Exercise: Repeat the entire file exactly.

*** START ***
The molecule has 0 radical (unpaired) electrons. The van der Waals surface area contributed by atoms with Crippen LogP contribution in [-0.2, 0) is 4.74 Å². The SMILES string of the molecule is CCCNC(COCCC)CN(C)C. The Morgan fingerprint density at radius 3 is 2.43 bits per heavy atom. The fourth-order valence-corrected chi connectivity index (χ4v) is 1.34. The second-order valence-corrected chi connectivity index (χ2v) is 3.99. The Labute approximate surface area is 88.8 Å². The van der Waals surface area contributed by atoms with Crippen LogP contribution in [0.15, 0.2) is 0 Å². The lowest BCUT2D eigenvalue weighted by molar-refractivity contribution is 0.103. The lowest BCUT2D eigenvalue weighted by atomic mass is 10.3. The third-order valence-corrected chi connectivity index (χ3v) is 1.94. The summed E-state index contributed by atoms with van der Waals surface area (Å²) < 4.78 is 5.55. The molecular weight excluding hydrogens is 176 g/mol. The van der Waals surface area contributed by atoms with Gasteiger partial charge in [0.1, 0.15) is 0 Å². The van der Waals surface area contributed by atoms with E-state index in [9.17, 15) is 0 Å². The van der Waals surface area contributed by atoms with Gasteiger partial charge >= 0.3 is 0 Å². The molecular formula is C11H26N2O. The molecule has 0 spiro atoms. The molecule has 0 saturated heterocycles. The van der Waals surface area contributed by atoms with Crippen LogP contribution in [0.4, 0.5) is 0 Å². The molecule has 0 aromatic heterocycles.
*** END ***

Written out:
The molecule has 0 radical (unpaired) electrons. The van der Waals surface area contributed by atoms with Crippen LogP contribution in [-0.2, 0) is 4.74 Å². The SMILES string of the molecule is CCCNC(COCCC)CN(C)C. The Morgan fingerprint density at radius 3 is 2.43 bits per heavy atom. The fourth-order valence-corrected chi connectivity index (χ4v) is 1.34. The second-order valence-corrected chi connectivity index (χ2v) is 3.99. The Labute approximate surface area is 88.8 Å². The van der Waals surface area contributed by atoms with Crippen LogP contribution in [0.15, 0.2) is 0 Å². The lowest BCUT2D eigenvalue weighted by molar-refractivity contribution is 0.103. The lowest BCUT2D eigenvalue weighted by atomic mass is 10.3. The third-order valence-corrected chi connectivity index (χ3v) is 1.94. The summed E-state index contributed by atoms with van der Waals surface area (Å²) < 4.78 is 5.55. The molecular weight excluding hydrogens is 176 g/mol. The van der Waals surface area contributed by atoms with Gasteiger partial charge in [0.1, 0.15) is 0 Å². The van der Waals surface area contributed by atoms with E-state index in [9.17, 15) is 0 Å². The van der Waals surface area contributed by atoms with Gasteiger partial charge >= 0.3 is 0 Å². The molecular formula is C11H26N2O. The molecule has 0 spiro atoms. The molecule has 0 saturated heterocycles. The van der Waals surface area contributed by atoms with Crippen LogP contribution in [0.4, 0.5) is 0 Å². The molecule has 0 aromatic heterocycles.